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Cristina Kirchner is back again


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#16    Mekorig

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Posted 05 January 2013 - 01:37 AM


stevewinn, Mr. Right Wing, dont get much hopes of using "a sledgehammer to crack a nut approach". Our armed forces are a shadow of a shadow thanks to Cristina and her late husband.


Im an evil pinko UN slave liberal commie

I don't think any of these "The Vague Society of Nebulous Meanies are going to take over the world and light up a planet" theories worry too much about practical considerations like that. It's all about rousing ill-informed, paranoiac fear, not making sense.

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#17    stevewinn

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Posted 05 January 2013 - 10:40 AM

View PostMekorig, on 05 January 2013 - 01:37 AM, said:

stevewinn, Mr. Right Wing, dont get much hopes of using "a sledgehammer to crack a nut approach". Our armed forces are a shadow of a shadow thanks to Cristina and her late husband.

Yes i've seen pieces on the state of the argentine military, due to financial cuts. such as your navy spent a total of 14 days at sea last year, and your sub's only doing training for four weeks. so with that in mind and the islands better protected, 1200 troops, Four Euro Fighters, and Anti Aircraft missiles i dont think we'll see a repeat of last time. but who knows what the future holds. the Argentine people are not going to let the issue drop, so it'll always be a political issue.

I cant remember the date but in the near future the Falkland Islanders according to the prime minister are going to hold a referendum on their relationship with us. IE do they want to remain British. - if as we expect the Islanders voting to remain British. will the people of Argentina accept that? and let the issue drop and the government stop with their underhand tactics in a bid to damage the falkland .Is economy?

Mekorig, when you was in school what was the teaching on the Falklands?

At the end of the day lets hope common sense prevails and we get along,

Edited by stevewinn, 05 January 2013 - 11:10 AM.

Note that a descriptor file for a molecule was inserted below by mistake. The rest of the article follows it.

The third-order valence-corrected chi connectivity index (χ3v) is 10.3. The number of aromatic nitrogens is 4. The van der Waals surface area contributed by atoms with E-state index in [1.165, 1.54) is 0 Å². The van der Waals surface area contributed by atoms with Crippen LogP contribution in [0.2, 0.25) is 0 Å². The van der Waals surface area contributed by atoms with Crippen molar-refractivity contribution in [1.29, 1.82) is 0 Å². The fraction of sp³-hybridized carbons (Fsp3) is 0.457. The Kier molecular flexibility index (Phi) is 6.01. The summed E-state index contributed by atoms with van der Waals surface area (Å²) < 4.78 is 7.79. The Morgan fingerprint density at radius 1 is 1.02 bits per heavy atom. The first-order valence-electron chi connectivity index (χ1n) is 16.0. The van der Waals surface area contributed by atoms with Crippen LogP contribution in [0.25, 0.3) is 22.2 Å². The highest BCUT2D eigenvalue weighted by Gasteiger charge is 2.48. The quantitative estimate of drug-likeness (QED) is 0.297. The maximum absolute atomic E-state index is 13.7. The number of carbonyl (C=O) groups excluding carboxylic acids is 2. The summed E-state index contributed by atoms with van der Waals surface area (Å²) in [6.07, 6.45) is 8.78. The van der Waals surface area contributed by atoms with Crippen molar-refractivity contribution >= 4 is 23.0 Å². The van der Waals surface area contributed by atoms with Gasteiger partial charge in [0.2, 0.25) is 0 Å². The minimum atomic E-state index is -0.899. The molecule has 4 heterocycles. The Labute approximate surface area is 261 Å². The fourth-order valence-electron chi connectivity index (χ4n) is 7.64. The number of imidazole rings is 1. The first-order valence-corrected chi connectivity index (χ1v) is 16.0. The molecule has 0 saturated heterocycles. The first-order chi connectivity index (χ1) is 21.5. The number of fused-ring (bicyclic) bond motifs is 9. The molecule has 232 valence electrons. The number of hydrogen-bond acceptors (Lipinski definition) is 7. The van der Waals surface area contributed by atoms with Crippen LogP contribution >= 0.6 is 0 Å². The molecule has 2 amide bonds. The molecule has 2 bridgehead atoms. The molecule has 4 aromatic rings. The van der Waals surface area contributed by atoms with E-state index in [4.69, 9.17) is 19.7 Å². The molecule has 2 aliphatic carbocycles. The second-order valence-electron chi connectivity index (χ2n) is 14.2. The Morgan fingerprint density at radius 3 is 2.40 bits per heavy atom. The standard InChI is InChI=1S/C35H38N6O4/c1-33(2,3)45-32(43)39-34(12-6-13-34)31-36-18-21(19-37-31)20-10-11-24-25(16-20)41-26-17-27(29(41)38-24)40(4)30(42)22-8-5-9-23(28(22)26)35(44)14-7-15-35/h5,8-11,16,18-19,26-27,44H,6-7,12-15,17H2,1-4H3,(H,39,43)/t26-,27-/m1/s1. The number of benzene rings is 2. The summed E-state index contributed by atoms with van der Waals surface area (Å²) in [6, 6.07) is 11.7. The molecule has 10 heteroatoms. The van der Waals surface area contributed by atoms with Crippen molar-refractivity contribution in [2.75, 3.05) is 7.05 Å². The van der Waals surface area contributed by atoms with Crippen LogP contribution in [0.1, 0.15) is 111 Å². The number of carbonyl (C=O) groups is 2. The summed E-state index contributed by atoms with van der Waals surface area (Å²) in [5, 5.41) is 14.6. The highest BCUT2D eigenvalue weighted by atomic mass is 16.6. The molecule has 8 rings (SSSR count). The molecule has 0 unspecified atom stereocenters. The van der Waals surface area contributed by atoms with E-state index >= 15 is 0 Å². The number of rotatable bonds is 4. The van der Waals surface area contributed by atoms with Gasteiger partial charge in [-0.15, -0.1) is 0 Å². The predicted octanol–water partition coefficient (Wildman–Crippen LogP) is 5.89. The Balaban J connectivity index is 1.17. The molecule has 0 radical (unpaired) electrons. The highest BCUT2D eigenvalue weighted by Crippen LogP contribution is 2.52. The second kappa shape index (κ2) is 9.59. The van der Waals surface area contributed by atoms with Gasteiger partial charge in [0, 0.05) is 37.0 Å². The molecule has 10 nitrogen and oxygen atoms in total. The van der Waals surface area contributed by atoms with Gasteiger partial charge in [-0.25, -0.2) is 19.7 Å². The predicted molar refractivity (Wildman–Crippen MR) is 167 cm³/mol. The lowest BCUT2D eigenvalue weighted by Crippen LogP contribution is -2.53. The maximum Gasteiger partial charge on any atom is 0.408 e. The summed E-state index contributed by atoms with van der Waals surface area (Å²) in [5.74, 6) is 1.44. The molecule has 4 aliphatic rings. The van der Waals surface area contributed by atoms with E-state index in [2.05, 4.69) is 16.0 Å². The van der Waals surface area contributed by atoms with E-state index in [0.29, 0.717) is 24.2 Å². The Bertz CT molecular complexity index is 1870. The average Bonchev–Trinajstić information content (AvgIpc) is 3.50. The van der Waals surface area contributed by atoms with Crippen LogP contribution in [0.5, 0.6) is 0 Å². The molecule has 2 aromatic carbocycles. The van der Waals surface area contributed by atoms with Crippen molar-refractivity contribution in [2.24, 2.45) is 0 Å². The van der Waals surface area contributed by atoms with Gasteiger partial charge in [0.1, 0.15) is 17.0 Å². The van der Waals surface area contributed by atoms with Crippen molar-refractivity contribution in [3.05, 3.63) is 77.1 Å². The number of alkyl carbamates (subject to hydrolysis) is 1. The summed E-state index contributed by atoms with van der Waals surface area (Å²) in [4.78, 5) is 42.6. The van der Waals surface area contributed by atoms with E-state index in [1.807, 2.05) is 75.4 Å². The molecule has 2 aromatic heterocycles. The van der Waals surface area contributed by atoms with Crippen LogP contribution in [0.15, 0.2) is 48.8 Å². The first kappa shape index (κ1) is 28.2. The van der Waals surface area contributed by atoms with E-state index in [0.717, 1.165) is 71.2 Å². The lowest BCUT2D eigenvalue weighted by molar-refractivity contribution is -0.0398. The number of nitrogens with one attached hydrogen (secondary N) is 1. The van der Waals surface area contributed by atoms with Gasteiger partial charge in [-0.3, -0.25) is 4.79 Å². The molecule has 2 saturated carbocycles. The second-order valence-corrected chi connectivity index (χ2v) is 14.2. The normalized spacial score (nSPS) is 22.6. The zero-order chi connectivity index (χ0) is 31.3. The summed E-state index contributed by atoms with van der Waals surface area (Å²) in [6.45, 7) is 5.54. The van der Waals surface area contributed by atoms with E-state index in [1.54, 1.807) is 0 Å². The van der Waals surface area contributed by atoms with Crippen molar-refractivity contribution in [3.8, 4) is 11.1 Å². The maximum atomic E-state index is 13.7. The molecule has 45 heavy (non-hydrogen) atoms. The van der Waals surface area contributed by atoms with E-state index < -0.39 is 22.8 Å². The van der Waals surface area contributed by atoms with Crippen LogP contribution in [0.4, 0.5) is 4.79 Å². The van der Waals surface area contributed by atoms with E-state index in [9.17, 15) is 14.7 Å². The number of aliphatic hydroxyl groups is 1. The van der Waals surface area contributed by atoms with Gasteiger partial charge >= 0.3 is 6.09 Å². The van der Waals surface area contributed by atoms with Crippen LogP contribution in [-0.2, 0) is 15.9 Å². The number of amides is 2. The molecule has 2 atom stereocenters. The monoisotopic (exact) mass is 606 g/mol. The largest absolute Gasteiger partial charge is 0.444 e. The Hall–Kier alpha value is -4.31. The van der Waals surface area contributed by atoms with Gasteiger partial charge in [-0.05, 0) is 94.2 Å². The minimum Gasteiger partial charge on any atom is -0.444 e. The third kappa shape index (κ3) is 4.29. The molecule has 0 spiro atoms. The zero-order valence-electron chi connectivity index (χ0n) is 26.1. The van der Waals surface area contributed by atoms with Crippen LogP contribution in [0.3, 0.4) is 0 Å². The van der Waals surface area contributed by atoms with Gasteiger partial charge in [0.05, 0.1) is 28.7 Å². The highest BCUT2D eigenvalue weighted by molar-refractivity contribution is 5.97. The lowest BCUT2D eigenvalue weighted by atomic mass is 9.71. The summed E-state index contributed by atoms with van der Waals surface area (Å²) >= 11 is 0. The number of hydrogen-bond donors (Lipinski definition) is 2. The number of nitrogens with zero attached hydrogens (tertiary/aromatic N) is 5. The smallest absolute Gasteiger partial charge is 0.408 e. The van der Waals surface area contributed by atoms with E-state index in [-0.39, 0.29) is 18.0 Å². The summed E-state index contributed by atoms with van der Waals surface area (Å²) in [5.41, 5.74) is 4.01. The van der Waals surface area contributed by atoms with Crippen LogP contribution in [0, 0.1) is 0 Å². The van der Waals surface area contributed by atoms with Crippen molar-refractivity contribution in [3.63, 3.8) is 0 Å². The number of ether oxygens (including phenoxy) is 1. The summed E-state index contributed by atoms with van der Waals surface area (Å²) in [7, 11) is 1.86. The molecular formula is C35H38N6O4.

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#18    Mr Right Wing

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Posted 05 January 2013 - 01:21 PM

View PostMekorig, on 05 January 2013 - 01:37 AM, said:

stevewinn, Mr. Right Wing, dont get much hopes of using "a sledgehammer to crack a nut approach". Our armed forces are a shadow of a shadow thanks to Cristina and her late husband.

When we look at the history of the Falkland Islands we discover that originally there was no native population. Britain was the first to establish a colony there followed by the French and Spanish. Britain took full control before Argentina even existed as a country. How then do you have a claim?

When it comes to the Falklands War your country invaded the islands against international law and without a legal claim to the territory. The conflict led to the deaths of 3 civilians, a few hundred British troops and the loss of many naval vessels. Do you understand the resentment such actions caused in the UK?

I personally find Argentina demanding the Falkland Islands once again to be insulting. I have nothing against you as a person and I think the loss of life should be kept to a minimum but I do think Britain should settle this once and for all. That means no peace treaty until Argentina apologies, publically accepts it has no claim and signs international treaties to that effect.

Edited by Mr Right Wing, 05 January 2013 - 01:21 PM.


#19    Yes_Man

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Posted 05 January 2013 - 01:24 PM

I don't think Mek cares about the Falklands


#20    Mekorig

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Posted 05 January 2013 - 02:30 PM

Yes, i care about the Malvinas (Falklands). As you may be aware, both sides have diferents versions of the history. I think the islands are part of our territory, the UK in its imperial era have the habit of taking territories here and there (heck, they tried to invade Buenos Aires twice, both time repelled). The thing is, you have british population living there for more than one hundred years there, so the situation is far more delicate and complex that our leaders (both sides) wants to belive.